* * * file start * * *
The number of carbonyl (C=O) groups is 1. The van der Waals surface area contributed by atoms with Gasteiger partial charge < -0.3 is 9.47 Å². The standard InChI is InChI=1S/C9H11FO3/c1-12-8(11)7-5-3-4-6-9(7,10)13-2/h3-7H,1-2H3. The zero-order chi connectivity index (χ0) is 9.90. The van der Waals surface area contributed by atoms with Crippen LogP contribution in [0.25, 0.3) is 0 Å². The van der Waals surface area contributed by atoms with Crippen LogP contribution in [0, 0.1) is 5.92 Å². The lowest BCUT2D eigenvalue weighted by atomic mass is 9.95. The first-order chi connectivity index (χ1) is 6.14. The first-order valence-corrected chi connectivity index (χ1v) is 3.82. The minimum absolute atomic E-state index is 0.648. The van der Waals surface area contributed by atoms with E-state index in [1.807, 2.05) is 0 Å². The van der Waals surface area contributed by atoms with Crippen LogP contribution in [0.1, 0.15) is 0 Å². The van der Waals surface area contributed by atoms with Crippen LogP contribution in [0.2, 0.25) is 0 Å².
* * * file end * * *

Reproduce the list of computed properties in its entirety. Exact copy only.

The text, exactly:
The number of carbonyl (C=O) groups is 1. The van der Waals surface area contributed by atoms with Gasteiger partial charge < -0.3 is 9.47 Å². The standard InChI is InChI=1S/C9H11FO3/c1-12-8(11)7-5-3-4-6-9(7,10)13-2/h3-7H,1-2H3. The zero-order chi connectivity index (χ0) is 9.90. The van der Waals surface area contributed by atoms with Crippen LogP contribution in [0.25, 0.3) is 0 Å². The van der Waals surface area contributed by atoms with Crippen LogP contribution in [0, 0.1) is 5.92 Å². The lowest BCUT2D eigenvalue weighted by atomic mass is 9.95. The first-order chi connectivity index (χ1) is 6.14. The first-order valence-corrected chi connectivity index (χ1v) is 3.82. The minimum absolute atomic E-state index is 0.648. The van der Waals surface area contributed by atoms with E-state index in [1.807, 2.05) is 0 Å². The van der Waals surface area contributed by atoms with Crippen LogP contribution in [0.1, 0.15) is 0 Å². The van der Waals surface area contributed by atoms with Crippen LogP contribution in [0.2, 0.25) is 0 Å².